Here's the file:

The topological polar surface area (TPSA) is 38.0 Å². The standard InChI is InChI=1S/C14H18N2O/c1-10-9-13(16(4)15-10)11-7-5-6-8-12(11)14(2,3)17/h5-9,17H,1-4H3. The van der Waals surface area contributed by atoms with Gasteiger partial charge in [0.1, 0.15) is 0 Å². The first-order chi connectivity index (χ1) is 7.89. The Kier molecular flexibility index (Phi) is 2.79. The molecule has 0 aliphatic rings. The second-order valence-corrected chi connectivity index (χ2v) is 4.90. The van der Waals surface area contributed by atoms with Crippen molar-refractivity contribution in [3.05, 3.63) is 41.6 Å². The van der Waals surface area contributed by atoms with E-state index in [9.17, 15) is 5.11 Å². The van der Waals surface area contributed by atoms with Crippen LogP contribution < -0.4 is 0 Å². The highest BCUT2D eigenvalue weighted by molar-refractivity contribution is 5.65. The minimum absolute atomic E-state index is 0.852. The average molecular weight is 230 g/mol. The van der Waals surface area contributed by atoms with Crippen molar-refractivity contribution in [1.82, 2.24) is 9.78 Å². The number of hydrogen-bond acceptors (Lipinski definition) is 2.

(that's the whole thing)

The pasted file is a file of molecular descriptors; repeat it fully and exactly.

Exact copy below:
The topological polar surface area (TPSA) is 38.0 Å². The standard InChI is InChI=1S/C14H18N2O/c1-10-9-13(16(4)15-10)11-7-5-6-8-12(11)14(2,3)17/h5-9,17H,1-4H3. The van der Waals surface area contributed by atoms with Gasteiger partial charge in [0.1, 0.15) is 0 Å². The first-order chi connectivity index (χ1) is 7.89. The Kier molecular flexibility index (Phi) is 2.79. The molecule has 0 aliphatic rings. The second-order valence-corrected chi connectivity index (χ2v) is 4.90. The van der Waals surface area contributed by atoms with Crippen molar-refractivity contribution in [3.05, 3.63) is 41.6 Å². The van der Waals surface area contributed by atoms with E-state index in [9.17, 15) is 5.11 Å². The van der Waals surface area contributed by atoms with Crippen LogP contribution < -0.4 is 0 Å². The highest BCUT2D eigenvalue weighted by molar-refractivity contribution is 5.65. The minimum absolute atomic E-state index is 0.852. The average molecular weight is 230 g/mol. The van der Waals surface area contributed by atoms with Crippen molar-refractivity contribution in [1.82, 2.24) is 9.78 Å². The number of hydrogen-bond acceptors (Lipinski definition) is 2.